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David J. Field, Damon M. Chandler; A method of estimating the information content of natural scenes. Journal of Vision 2005;5(8):600. doi: 10.1167/5.8.600.
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© ARVO (1962-2015); The Authors (2016-present)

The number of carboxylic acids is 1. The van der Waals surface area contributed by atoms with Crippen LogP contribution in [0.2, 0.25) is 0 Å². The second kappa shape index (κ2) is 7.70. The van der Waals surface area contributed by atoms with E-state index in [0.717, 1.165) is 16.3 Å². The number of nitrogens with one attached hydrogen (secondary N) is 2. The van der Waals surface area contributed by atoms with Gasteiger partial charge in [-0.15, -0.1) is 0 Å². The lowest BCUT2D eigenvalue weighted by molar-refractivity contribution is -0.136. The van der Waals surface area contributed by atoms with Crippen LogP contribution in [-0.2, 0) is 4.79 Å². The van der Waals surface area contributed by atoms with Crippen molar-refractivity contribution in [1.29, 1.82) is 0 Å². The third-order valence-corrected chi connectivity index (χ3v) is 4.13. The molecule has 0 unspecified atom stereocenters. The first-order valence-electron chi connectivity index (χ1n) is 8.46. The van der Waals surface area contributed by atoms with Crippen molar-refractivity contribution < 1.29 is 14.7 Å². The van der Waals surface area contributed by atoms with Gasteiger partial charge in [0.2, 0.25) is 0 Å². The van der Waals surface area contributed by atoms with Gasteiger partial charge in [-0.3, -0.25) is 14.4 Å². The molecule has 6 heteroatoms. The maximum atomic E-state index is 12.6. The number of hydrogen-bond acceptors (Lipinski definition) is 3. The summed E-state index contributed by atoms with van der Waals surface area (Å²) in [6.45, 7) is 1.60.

The measurement of the true information content (i.e., entropy) of natural scenes is a computationally intractable problem. The true measure requires an estimate of the probability of all possible images: impossible even with small image patches. One can make estimates derived from conditional probabilities of some basis set, but that also can be shown to produce highly inaccurate measures unless all conditional probabilities are considered. Here we describe a new method that allows us to estimate the relative entropy of different data sets (e.g., natural scenes versus 1/f noise versus city scenes). An image patch is drawn at random from a large collection of possible patches. The image patch is then compared to patches in a comparison set to find the patch that is closest (Euclidean distance) as a function of the number of patches in the comparison set (e.g., 10 to 1 million). We find that the average minimum distance is typically a smooth monotonic function of the number of image patches in the comparison set. We also find that this function can be used to estimate entropy. For high contrast, 8x8 patches normalized for mean intensity and contrast, we find that natural scenes have approximately 1/5th the entropy of Gaussian white noise quantized to the same level. We discuss how this “projected entropy” measure behaves as a function of patch size and image structure. We also show that this measure allows us to estimate dependencies of the “independent components” as derived from ICA measures.
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